Acquired Microcolon after 20 Years of Colostomy: Can it be Saved?
Corresponding AuthorLiesbeth van Bergen
Department of Abdominal, Pediatric and Reconstructive Surgery, Antwerp University Hospital, Edegem, Belgium
A B S T R A C T
Objectives: To report a case of a stoma reversal in a patient with an acquired, extreme microcolon after a long-standing transversostomy and to give a review of the current literature. Methods: Case report and literature review by performing a PubMed database search, using the keywords Santulli enterostomy, anal atresia, posterior sagittal anorectoplasty and acquired microcolon. Results: An 18-year-old patient with a previous history of anal, rectal and sigmoid atresia, was admitted to our hospital with an acquired microcolon due to a long-standing transversostomy. The patient had a posterior sagittal anorectoplasty at the age of one year, but by reason of an enormous dilatation of the ascending colon and the associated discrepancy of the caliber of the proximal and distal colon, the colostomy was maintained. The patient was lost in follow-up during several years. Now, 16 years later, the patient requested closure of the colostomy. Since barium enemas still showed a dilated colon ascendens and a microcolon descendens, a staged approach was chosen. First, a right hemicolectomy was performed and a Santulli enterostomy was created by constructing an ileocolostomy just proximal of an end ileostomy. Progressively, more transanal bowel movements were seen and barium enemas showed a progressive expansion of the remaining colon and rectum. Test closing of the enterostomy using an inflated bladder catheter did not cause signs of obstruction. During the second stage, 17 months later, at the age of 20 years, the stoma was closed. Now, the patient has two to three solid stools a day, with a complete fecal continence. Discussion: The used technique is well known in pediatric surgery. We successfully implemented it in the treatment of a microcolon in an adult. The advantage is that we can feed the distal colon to achieve expansion, while the enterostomy functions as a venting system, hereby preventing obstructive complaints when the caliber of the colon is still narrow. In conclusion, long-standing colostomas with a concurrent microcolon can be closed but require a step-by-step approach.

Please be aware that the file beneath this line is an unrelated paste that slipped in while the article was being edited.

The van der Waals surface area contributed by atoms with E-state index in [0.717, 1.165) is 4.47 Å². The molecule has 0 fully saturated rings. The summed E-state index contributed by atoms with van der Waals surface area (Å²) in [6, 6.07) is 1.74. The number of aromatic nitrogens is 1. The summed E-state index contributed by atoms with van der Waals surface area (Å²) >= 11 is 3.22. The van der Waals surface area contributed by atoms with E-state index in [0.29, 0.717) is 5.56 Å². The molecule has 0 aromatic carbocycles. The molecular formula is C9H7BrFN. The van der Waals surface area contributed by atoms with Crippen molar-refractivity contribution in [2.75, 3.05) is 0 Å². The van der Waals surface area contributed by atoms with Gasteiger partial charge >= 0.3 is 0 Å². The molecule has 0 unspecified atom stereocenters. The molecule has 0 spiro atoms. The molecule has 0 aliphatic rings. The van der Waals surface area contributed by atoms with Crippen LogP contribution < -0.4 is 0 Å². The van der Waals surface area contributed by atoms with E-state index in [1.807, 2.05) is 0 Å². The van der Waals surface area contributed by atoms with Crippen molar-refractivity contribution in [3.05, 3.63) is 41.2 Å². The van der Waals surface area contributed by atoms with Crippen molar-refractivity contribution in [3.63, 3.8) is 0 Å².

Article TypeCase Report
Publication historyReceived: Mon 08, Feb 2021
Accepted: Tue 17, Aug 2021
Published: Mon 30, Aug 2021
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